How State-Run Programs Can Close the Retirement Savings Gap


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Many Americans aren’t saving enough for retirement — and the shortfall could put pressure on state and federal budgets for decades to come. But research shows that state-run programs could help people save for retirement while reducing that pressure.

Without changes, the retirement savings gap could create a $1.3 trillion economic burden through 2040, with rising public assistance costs, falling tax revenues and more, according to a study published Thursday by the Pew Charitable Trusts.

If current trends continue, 61% of elderly households are should have an annual income of less than $75,000 in 2040, and the annual shortfall is projected to be $7,050 in the same year.

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“Many of these retirement households with insufficient annual income will need social assistance in one form or another,” said John Scott, director of the Pew Charitable Trusts Retirement Savings Project.

About half of working households could struggle to maintain their pre-retirement standard of living during their golden years, according to Boston College’s Center for Retirement Research reported this week.

One of the main problems is the limited access to workplace pension plans. In March 2022, more than 30% of workers in the private sector did not have an employer pension plan, according the US Bureau of Labor Statistics.

How “Enhanced Savings” Can Close the Earnings Gap

As the estimated $1.3 trillion economic burden represents a significant portion of state and federal government budgets, Scott feels encouraged by a possible solution to help close the gap.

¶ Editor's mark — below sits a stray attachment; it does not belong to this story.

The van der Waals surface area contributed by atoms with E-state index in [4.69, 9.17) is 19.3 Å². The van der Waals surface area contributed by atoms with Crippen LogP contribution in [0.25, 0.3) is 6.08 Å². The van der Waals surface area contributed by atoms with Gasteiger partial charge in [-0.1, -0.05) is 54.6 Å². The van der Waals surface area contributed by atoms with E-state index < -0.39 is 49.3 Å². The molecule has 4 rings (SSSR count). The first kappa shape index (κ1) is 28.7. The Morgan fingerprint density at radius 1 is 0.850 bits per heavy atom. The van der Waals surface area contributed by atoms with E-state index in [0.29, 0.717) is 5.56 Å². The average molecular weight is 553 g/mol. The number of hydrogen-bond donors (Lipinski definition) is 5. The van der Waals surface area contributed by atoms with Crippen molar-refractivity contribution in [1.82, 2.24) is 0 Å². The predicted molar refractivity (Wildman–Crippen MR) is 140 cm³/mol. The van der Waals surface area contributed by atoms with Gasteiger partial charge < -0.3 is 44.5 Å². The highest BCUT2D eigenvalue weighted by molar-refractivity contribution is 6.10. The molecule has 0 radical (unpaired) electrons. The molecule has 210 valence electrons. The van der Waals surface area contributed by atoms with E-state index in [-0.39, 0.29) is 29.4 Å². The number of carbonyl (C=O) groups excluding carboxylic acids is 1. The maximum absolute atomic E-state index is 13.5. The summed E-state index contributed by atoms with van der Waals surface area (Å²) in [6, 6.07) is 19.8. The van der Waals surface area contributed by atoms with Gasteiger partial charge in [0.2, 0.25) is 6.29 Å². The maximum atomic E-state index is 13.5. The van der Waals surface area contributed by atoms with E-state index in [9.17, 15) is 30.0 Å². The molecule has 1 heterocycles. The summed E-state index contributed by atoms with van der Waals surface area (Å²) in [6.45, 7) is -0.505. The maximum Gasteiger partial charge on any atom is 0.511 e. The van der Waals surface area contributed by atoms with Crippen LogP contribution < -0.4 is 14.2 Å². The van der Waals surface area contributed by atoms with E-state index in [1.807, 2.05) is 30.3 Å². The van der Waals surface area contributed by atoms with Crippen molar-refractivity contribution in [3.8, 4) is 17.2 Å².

The report shows that US households could close the retirement savings gap over a 30-year period by saving an additional $1,685 a year, or about $140 a month.

Scott said the increased savings could be possible through state-run retirement savings plans, noting that initial data from States already offering the program was promising.

“Participants in these automated savings programs save between $105 and $190 per month,” he said, referring to an average based on available state data.

For example, if you are a private sector worker without a 401(k), you may be automatically enrolled to defer a portion of each paycheck, say 5%, to a state-sponsored account, such as a pension fund, which the worker owns, explained Scott.

State-run retirement programs have become increasingly popular as more states pass laws. In January, the Center for Retirement Initiatives at Georgetown University predicted that state retirement plan assets could top $1 billion in 2023.

Correction: The retirement savings gap in the United States through 2040 was estimated at $1.3 trillion in the Pew Charitable Trusts survey. An earlier version distorted this figure.

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